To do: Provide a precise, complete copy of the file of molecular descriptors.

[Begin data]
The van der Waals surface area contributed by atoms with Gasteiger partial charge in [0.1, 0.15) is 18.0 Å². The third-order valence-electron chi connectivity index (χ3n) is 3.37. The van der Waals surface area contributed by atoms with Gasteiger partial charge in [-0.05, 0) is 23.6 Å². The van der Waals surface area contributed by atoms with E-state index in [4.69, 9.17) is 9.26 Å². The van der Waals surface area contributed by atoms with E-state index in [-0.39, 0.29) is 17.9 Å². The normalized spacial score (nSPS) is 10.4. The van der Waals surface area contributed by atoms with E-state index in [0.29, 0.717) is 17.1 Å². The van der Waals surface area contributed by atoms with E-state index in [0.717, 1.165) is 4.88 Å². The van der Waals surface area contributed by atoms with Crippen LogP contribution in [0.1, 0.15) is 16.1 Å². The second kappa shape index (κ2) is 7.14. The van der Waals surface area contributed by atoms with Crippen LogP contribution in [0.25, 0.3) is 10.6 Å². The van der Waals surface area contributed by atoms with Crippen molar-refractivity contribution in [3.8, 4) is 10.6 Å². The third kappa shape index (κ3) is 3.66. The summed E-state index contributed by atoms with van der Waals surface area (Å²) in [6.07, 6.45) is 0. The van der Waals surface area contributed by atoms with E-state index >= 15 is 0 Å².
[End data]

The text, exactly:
The van der Waals surface area contributed by atoms with Gasteiger partial charge in [0.1, 0.15) is 18.0 Å². The third-order valence-electron chi connectivity index (χ3n) is 3.37. The van der Waals surface area contributed by atoms with Gasteiger partial charge in [-0.05, 0) is 23.6 Å². The van der Waals surface area contributed by atoms with E-state index in [4.69, 9.17) is 9.26 Å². The van der Waals surface area contributed by atoms with E-state index in [-0.39, 0.29) is 17.9 Å². The normalized spacial score (nSPS) is 10.4. The van der Waals surface area contributed by atoms with E-state index in [0.29, 0.717) is 17.1 Å². The van der Waals surface area contributed by atoms with E-state index in [0.717, 1.165) is 4.88 Å². The van der Waals surface area contributed by atoms with Crippen LogP contribution in [0.1, 0.15) is 16.1 Å². The second kappa shape index (κ2) is 7.14. The van der Waals surface area contributed by atoms with Crippen LogP contribution in [0.25, 0.3) is 10.6 Å². The van der Waals surface area contributed by atoms with Crippen molar-refractivity contribution in [3.8, 4) is 10.6 Å². The third kappa shape index (κ3) is 3.66. The summed E-state index contributed by atoms with van der Waals surface area (Å²) in [6.07, 6.45) is 0. The van der Waals surface area contributed by atoms with E-state index >= 15 is 0 Å².